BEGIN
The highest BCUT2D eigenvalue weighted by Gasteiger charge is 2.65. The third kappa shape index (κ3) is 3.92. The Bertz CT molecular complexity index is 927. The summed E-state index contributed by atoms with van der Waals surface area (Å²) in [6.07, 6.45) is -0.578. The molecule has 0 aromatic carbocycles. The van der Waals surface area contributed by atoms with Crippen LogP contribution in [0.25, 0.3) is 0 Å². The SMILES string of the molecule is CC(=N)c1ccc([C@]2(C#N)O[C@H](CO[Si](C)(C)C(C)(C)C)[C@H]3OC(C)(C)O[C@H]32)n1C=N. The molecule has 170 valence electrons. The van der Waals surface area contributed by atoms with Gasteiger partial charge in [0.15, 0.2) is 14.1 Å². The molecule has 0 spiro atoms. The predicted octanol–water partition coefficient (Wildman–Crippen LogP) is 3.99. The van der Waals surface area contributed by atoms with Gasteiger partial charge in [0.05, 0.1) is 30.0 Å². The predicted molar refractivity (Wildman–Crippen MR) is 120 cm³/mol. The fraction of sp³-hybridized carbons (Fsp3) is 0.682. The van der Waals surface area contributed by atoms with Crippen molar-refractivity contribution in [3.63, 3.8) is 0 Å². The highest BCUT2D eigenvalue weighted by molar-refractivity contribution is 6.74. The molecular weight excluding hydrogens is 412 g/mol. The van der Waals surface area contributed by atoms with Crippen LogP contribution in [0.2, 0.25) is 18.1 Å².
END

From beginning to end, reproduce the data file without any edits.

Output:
The highest BCUT2D eigenvalue weighted by Gasteiger charge is 2.65. The third kappa shape index (κ3) is 3.92. The Bertz CT molecular complexity index is 927. The summed E-state index contributed by atoms with van der Waals surface area (Å²) in [6.07, 6.45) is -0.578. The molecule has 0 aromatic carbocycles. The van der Waals surface area contributed by atoms with Crippen LogP contribution in [0.25, 0.3) is 0 Å². The SMILES string of the molecule is CC(=N)c1ccc([C@]2(C#N)O[C@H](CO[Si](C)(C)C(C)(C)C)[C@H]3OC(C)(C)O[C@H]32)n1C=N. The molecule has 170 valence electrons. The van der Waals surface area contributed by atoms with Gasteiger partial charge in [0.15, 0.2) is 14.1 Å². The molecule has 0 spiro atoms. The predicted octanol–water partition coefficient (Wildman–Crippen LogP) is 3.99. The van der Waals surface area contributed by atoms with Gasteiger partial charge in [0.05, 0.1) is 30.0 Å². The predicted molar refractivity (Wildman–Crippen MR) is 120 cm³/mol. The fraction of sp³-hybridized carbons (Fsp3) is 0.682. The van der Waals surface area contributed by atoms with Crippen molar-refractivity contribution in [3.63, 3.8) is 0 Å². The highest BCUT2D eigenvalue weighted by molar-refractivity contribution is 6.74. The molecular weight excluding hydrogens is 412 g/mol. The van der Waals surface area contributed by atoms with Crippen LogP contribution in [0.2, 0.25) is 18.1 Å².